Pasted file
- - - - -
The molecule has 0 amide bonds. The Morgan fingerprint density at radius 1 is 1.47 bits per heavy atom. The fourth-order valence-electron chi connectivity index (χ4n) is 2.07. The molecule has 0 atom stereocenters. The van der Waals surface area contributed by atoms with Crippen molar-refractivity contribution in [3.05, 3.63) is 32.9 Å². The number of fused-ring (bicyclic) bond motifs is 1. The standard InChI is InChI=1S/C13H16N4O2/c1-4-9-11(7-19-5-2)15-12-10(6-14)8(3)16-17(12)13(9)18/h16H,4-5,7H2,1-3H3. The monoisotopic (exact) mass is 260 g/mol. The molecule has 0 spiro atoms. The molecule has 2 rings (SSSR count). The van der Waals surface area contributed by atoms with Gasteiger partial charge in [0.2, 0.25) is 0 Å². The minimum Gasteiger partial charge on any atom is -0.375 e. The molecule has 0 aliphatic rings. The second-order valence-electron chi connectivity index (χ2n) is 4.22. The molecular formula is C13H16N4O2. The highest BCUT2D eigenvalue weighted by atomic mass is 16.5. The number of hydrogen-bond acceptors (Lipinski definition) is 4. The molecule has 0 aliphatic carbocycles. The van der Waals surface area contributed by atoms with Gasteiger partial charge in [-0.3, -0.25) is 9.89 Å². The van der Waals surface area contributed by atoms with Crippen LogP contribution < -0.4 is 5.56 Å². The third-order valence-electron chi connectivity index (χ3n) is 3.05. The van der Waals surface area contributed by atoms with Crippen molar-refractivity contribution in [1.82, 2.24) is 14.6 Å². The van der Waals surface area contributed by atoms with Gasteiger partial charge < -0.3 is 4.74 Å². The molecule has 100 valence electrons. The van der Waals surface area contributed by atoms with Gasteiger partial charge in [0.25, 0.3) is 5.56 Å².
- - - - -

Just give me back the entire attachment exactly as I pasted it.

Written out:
The molecule has 0 amide bonds. The Morgan fingerprint density at radius 1 is 1.47 bits per heavy atom. The fourth-order valence-electron chi connectivity index (χ4n) is 2.07. The molecule has 0 atom stereocenters. The van der Waals surface area contributed by atoms with Crippen molar-refractivity contribution in [3.05, 3.63) is 32.9 Å². The number of fused-ring (bicyclic) bond motifs is 1. The standard InChI is InChI=1S/C13H16N4O2/c1-4-9-11(7-19-5-2)15-12-10(6-14)8(3)16-17(12)13(9)18/h16H,4-5,7H2,1-3H3. The monoisotopic (exact) mass is 260 g/mol. The molecule has 0 spiro atoms. The molecule has 2 rings (SSSR count). The van der Waals surface area contributed by atoms with Gasteiger partial charge in [0.2, 0.25) is 0 Å². The minimum Gasteiger partial charge on any atom is -0.375 e. The molecule has 0 aliphatic rings. The second-order valence-electron chi connectivity index (χ2n) is 4.22. The molecular formula is C13H16N4O2. The highest BCUT2D eigenvalue weighted by atomic mass is 16.5. The number of hydrogen-bond acceptors (Lipinski definition) is 4. The molecule has 0 aliphatic carbocycles. The van der Waals surface area contributed by atoms with Gasteiger partial charge in [-0.3, -0.25) is 9.89 Å². The van der Waals surface area contributed by atoms with Crippen LogP contribution < -0.4 is 5.56 Å². The third-order valence-electron chi connectivity index (χ3n) is 3.05. The van der Waals surface area contributed by atoms with Crippen molar-refractivity contribution in [1.82, 2.24) is 14.6 Å². The van der Waals surface area contributed by atoms with Gasteiger partial charge < -0.3 is 4.74 Å². The molecule has 100 valence electrons. The van der Waals surface area contributed by atoms with Gasteiger partial charge in [0.25, 0.3) is 5.56 Å².